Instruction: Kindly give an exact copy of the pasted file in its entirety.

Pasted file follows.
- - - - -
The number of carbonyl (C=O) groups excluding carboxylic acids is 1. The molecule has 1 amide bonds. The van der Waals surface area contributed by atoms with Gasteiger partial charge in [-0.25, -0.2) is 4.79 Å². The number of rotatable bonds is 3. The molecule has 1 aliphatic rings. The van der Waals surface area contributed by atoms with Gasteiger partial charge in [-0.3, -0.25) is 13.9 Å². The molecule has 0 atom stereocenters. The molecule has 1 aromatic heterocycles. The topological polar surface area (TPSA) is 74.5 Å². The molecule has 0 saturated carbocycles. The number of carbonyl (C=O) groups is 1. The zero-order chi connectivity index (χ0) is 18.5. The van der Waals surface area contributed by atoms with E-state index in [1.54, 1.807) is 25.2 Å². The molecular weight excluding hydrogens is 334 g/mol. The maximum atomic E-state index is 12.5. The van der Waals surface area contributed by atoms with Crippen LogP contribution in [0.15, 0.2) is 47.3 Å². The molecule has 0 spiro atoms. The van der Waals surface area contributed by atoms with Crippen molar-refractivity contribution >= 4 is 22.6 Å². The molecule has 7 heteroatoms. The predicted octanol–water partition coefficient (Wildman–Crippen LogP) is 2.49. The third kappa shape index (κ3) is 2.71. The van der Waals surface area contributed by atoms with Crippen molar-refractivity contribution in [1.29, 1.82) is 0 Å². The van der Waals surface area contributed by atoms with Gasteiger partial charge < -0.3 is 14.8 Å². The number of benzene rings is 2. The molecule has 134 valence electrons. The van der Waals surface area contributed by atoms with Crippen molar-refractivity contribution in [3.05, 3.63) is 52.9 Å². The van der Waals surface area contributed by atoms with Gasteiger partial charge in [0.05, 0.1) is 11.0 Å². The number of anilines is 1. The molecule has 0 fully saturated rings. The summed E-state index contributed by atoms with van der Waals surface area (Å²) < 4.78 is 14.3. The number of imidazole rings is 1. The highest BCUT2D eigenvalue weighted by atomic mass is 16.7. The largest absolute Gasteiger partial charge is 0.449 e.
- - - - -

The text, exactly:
The number of carbonyl (C=O) groups excluding carboxylic acids is 1. The molecule has 1 amide bonds. The van der Waals surface area contributed by atoms with Gasteiger partial charge in [-0.25, -0.2) is 4.79 Å². The number of rotatable bonds is 3. The molecule has 1 aliphatic rings. The van der Waals surface area contributed by atoms with Gasteiger partial charge in [-0.3, -0.25) is 13.9 Å². The molecule has 0 atom stereocenters. The molecule has 1 aromatic heterocycles. The topological polar surface area (TPSA) is 74.5 Å². The molecule has 0 saturated carbocycles. The number of carbonyl (C=O) groups is 1. The zero-order chi connectivity index (χ0) is 18.5. The van der Waals surface area contributed by atoms with E-state index in [1.54, 1.807) is 25.2 Å². The molecular weight excluding hydrogens is 334 g/mol. The maximum atomic E-state index is 12.5. The van der Waals surface area contributed by atoms with Crippen LogP contribution in [0.15, 0.2) is 47.3 Å². The molecule has 0 spiro atoms. The van der Waals surface area contributed by atoms with Crippen molar-refractivity contribution >= 4 is 22.6 Å². The molecule has 7 heteroatoms. The predicted octanol–water partition coefficient (Wildman–Crippen LogP) is 2.49. The third kappa shape index (κ3) is 2.71. The van der Waals surface area contributed by atoms with Crippen molar-refractivity contribution in [1.29, 1.82) is 0 Å². The van der Waals surface area contributed by atoms with Gasteiger partial charge < -0.3 is 14.8 Å². The number of benzene rings is 2. The molecule has 134 valence electrons. The van der Waals surface area contributed by atoms with Crippen molar-refractivity contribution in [3.05, 3.63) is 52.9 Å². The van der Waals surface area contributed by atoms with Gasteiger partial charge in [0.05, 0.1) is 11.0 Å². The number of anilines is 1. The molecule has 0 fully saturated rings. The summed E-state index contributed by atoms with van der Waals surface area (Å²) < 4.78 is 14.3. The number of imidazole rings is 1. The highest BCUT2D eigenvalue weighted by atomic mass is 16.7. The largest absolute Gasteiger partial charge is 0.449 e.